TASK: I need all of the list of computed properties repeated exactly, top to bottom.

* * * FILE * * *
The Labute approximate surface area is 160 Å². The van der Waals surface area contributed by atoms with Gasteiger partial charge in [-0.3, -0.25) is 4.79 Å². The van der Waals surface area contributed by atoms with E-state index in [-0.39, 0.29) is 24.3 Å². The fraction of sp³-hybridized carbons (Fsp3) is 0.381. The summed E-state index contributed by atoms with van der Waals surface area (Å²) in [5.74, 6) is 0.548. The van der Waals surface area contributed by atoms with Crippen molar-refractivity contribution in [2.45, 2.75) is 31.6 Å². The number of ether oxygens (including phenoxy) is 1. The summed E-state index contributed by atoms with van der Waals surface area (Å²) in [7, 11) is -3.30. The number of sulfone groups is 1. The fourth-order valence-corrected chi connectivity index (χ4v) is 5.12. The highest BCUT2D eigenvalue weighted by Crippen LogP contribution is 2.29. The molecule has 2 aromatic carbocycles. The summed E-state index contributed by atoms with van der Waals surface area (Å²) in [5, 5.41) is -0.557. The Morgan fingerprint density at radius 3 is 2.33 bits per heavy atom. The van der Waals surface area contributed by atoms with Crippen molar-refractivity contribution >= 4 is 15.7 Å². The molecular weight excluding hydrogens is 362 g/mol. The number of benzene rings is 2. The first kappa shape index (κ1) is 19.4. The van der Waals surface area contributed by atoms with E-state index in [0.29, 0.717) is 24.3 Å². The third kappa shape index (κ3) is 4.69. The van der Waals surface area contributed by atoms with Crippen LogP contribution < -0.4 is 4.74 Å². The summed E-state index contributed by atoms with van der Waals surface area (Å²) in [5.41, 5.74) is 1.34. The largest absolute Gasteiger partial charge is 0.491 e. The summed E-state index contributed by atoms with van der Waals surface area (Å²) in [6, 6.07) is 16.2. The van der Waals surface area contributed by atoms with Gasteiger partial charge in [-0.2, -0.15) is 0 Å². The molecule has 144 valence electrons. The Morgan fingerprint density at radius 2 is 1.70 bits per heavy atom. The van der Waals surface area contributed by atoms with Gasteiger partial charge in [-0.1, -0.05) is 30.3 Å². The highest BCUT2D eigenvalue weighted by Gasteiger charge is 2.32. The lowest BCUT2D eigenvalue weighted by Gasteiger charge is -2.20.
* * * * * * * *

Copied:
The Labute approximate surface area is 160 Å². The van der Waals surface area contributed by atoms with Gasteiger partial charge in [-0.3, -0.25) is 4.79 Å². The van der Waals surface area contributed by atoms with E-state index in [-0.39, 0.29) is 24.3 Å². The fraction of sp³-hybridized carbons (Fsp3) is 0.381. The summed E-state index contributed by atoms with van der Waals surface area (Å²) in [5.74, 6) is 0.548. The van der Waals surface area contributed by atoms with Crippen molar-refractivity contribution in [2.45, 2.75) is 31.6 Å². The number of ether oxygens (including phenoxy) is 1. The summed E-state index contributed by atoms with van der Waals surface area (Å²) in [7, 11) is -3.30. The number of sulfone groups is 1. The fourth-order valence-corrected chi connectivity index (χ4v) is 5.12. The highest BCUT2D eigenvalue weighted by Crippen LogP contribution is 2.29. The molecule has 2 aromatic carbocycles. The summed E-state index contributed by atoms with van der Waals surface area (Å²) in [5, 5.41) is -0.557. The Morgan fingerprint density at radius 3 is 2.33 bits per heavy atom. The van der Waals surface area contributed by atoms with Crippen molar-refractivity contribution >= 4 is 15.7 Å². The molecular weight excluding hydrogens is 362 g/mol. The number of benzene rings is 2. The first kappa shape index (κ1) is 19.4. The van der Waals surface area contributed by atoms with E-state index in [0.29, 0.717) is 24.3 Å². The third kappa shape index (κ3) is 4.69. The van der Waals surface area contributed by atoms with Crippen LogP contribution < -0.4 is 4.74 Å². The summed E-state index contributed by atoms with van der Waals surface area (Å²) in [5.41, 5.74) is 1.34. The largest absolute Gasteiger partial charge is 0.491 e. The summed E-state index contributed by atoms with van der Waals surface area (Å²) in [6, 6.07) is 16.2. The van der Waals surface area contributed by atoms with Gasteiger partial charge in [-0.2, -0.15) is 0 Å². The molecule has 144 valence electrons. The Morgan fingerprint density at radius 2 is 1.70 bits per heavy atom. The van der Waals surface area contributed by atoms with Gasteiger partial charge in [-0.1, -0.05) is 30.3 Å². The highest BCUT2D eigenvalue weighted by Gasteiger charge is 2.32. The lowest BCUT2D eigenvalue weighted by Gasteiger charge is -2.20.